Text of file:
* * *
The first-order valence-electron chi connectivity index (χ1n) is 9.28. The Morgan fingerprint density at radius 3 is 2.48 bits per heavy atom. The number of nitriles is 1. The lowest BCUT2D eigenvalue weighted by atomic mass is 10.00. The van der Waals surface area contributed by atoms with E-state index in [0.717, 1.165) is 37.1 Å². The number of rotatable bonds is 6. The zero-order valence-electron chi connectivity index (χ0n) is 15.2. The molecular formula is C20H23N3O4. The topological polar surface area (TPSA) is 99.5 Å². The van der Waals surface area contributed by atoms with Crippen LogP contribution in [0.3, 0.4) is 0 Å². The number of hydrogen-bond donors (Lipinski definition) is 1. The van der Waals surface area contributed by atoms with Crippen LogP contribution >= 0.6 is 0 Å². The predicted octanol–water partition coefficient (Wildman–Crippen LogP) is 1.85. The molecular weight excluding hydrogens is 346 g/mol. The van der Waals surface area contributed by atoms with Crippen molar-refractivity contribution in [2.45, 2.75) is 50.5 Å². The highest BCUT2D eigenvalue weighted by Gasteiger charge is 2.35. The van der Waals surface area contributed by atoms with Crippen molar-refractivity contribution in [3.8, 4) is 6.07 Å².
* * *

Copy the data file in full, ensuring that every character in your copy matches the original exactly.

The first-order valence-electron chi connectivity index (χ1n) is 9.28. The Morgan fingerprint density at radius 3 is 2.48 bits per heavy atom. The number of nitriles is 1. The lowest BCUT2D eigenvalue weighted by atomic mass is 10.00. The van der Waals surface area contributed by atoms with E-state index in [0.717, 1.165) is 37.1 Å². The number of rotatable bonds is 6. The zero-order valence-electron chi connectivity index (χ0n) is 15.2. The molecular formula is C20H23N3O4. The topological polar surface area (TPSA) is 99.5 Å². The van der Waals surface area contributed by atoms with Crippen LogP contribution in [0.3, 0.4) is 0 Å². The number of hydrogen-bond donors (Lipinski definition) is 1. The van der Waals surface area contributed by atoms with Crippen LogP contribution >= 0.6 is 0 Å². The predicted octanol–water partition coefficient (Wildman–Crippen LogP) is 1.85. The molecular weight excluding hydrogens is 346 g/mol. The van der Waals surface area contributed by atoms with Crippen molar-refractivity contribution in [2.45, 2.75) is 50.5 Å². The highest BCUT2D eigenvalue weighted by Gasteiger charge is 2.35. The van der Waals surface area contributed by atoms with Crippen molar-refractivity contribution in [3.8, 4) is 6.07 Å².